Lymphedema is swelling in one or more of the arms or legs that arises due to damage or poor function of the lymphatic system. The lymphatic system is a network of vessels that course throughout the body to collect excess fluid as well as waste products. The fluid is filtered at the lymph nodes, which are important in fighting infection and are a key part of the lymphatic system. Eventually, the excess fluid removed from the tissues is drained into the bloodstream.
Lymphedema most commonly affects one of the extremities only, but in some cases both arms or both legs are affected.
Lymphedema may be classified as primary or secondary.
Lymphedema can occur due to a defect in the function of the lymphatic system, although this is not common. In this situation, the lymphedema is referred to as primary lymphedema. Depending upon when in life the signs and symptoms develop, primary lymphedema is termed congenital lymphedema (present from the time of birth), lymphedema praecox, or Meige disease. Milroy disease is a one specific type of primary lymphedema that is inherited in a sex-linked genetic pattern.
Much more commonly, lymphedema occurs because of damage or destruction of a lymphatic system that was previously functioning normally (secondary lymphedema). The most common cause of lymphedema in the U.S. is breast cancer surgery, especially in combination with radiation therapy, which can cause lymphedema of the arm on the side of the body affected by the cancer. Other surgeries, such as vein stripping, peripheral vascular surgery, scar excisions, or any procedure that potentially damages lymph nodes and vessels can result in lymphedema.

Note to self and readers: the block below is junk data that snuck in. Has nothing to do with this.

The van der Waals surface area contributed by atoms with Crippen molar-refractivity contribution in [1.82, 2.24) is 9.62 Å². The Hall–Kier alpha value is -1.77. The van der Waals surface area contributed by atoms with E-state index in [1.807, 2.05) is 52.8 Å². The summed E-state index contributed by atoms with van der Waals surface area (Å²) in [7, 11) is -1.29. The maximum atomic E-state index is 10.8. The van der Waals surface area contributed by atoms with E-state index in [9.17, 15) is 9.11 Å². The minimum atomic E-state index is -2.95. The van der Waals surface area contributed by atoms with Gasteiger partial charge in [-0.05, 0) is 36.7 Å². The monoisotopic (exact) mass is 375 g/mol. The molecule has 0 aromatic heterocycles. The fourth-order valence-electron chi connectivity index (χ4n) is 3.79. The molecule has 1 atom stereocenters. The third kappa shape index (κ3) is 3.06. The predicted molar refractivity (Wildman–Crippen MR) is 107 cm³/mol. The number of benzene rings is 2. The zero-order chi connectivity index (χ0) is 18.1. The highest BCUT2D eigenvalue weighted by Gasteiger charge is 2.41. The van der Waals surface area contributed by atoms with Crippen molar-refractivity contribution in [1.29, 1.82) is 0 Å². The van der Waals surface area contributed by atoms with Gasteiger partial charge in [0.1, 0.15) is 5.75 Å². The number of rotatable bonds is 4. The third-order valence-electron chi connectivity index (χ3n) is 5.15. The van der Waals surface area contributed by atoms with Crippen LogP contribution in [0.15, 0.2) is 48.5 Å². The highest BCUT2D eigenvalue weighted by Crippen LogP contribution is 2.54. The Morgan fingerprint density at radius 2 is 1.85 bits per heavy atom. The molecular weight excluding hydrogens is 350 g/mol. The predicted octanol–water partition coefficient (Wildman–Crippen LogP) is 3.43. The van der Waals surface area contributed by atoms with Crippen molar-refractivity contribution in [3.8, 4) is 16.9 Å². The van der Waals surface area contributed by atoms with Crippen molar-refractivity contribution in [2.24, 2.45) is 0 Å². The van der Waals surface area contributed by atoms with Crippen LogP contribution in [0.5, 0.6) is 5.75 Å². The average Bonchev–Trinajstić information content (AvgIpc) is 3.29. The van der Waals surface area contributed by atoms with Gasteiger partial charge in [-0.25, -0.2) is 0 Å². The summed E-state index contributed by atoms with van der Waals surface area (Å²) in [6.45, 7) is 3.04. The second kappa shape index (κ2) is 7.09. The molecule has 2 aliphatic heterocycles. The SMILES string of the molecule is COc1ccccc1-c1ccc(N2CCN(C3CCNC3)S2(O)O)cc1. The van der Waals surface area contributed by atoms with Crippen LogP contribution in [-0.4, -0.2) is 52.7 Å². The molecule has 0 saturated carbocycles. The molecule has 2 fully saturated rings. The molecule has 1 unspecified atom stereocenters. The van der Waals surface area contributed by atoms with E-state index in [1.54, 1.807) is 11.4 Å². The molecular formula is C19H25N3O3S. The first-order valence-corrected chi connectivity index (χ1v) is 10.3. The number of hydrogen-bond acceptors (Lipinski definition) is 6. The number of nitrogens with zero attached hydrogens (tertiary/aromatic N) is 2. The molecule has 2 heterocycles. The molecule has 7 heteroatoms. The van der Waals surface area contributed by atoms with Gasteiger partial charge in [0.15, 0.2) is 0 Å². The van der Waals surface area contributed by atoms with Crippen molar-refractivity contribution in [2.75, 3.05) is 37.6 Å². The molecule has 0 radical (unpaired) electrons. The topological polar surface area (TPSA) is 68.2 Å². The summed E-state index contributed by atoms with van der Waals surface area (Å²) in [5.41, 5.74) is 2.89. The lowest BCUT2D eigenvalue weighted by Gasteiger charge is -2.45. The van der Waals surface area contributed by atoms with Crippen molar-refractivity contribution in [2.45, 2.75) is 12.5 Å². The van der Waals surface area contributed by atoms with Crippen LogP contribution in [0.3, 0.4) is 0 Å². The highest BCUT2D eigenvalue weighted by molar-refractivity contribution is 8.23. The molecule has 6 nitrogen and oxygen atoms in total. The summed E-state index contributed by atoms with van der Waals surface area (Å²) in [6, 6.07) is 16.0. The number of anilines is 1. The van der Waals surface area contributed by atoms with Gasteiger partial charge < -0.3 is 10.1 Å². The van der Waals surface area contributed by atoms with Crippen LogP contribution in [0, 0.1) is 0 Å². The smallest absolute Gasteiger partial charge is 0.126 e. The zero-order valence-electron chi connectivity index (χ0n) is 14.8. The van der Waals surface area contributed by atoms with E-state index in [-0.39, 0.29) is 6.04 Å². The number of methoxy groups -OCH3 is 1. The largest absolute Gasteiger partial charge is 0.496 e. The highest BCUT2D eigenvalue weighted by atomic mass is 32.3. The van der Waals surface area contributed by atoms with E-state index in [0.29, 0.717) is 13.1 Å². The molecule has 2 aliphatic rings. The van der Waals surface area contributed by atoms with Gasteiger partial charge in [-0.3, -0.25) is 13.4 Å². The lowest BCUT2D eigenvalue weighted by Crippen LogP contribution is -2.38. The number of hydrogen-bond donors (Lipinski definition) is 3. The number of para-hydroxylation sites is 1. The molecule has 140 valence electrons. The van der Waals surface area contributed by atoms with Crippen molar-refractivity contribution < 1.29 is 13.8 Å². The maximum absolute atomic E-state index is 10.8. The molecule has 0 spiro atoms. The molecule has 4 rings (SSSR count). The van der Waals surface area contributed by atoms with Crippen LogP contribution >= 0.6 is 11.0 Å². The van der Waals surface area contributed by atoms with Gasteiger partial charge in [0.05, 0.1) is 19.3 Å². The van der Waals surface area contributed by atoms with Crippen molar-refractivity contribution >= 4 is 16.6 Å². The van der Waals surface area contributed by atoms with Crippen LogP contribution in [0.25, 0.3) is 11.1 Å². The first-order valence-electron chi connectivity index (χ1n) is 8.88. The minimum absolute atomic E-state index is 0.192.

Worldwide, filariasis is the most common cause of lymphedema. Filariasis is infestation of lymph nodes by the parasite Wuchereria bancrofti, which is transmitted among humans by mosquitoes. Filariasis is a significant public health problem affecting millions in tropical and subtropical regions of Asia, Africa, the Western Pacific, and parts of Central and South America. In people suffering with filariasis, the entire leg, arm, or genital area may swell to several times its normal size, causing long-term disability.
Other conditions characterized by damage to lymph nodes can also cause lymphedema, including infiltration of lymph nodes by cancer or damage due to trauma, burns, radiation, compression, or infection.
The swelling of lymphedema may be so slight as to barely be noticed, or the swelling may be severe and disfiguring. Pronounced swelling can be accompanied by fatigue when moving the involved extremity, as well as embarrassment.
Over the long-term, the excess fluid and proteins in the tissues cause a chronic inflammation and scarring. The swelling is firm and does not retain an indentation (pit) when the skin is compressed by a finger (nonpitting edema). The skin in the involved area can become scaly or cracked, or may develop an orange-peel appearance (peau d'orange). Tenderness and soreness can accompany the swelling and skin changes. Loss of mobility may also occur.
Lymphedema also increases the susceptibility to infection in the affected area. Bacterial infections of the skin and of the subcutaneous tissues (the tissues underlying the skin) are the most common type of infections that occur in affected areas.
Medically Reviewed by a Doctor on 9/8/2014
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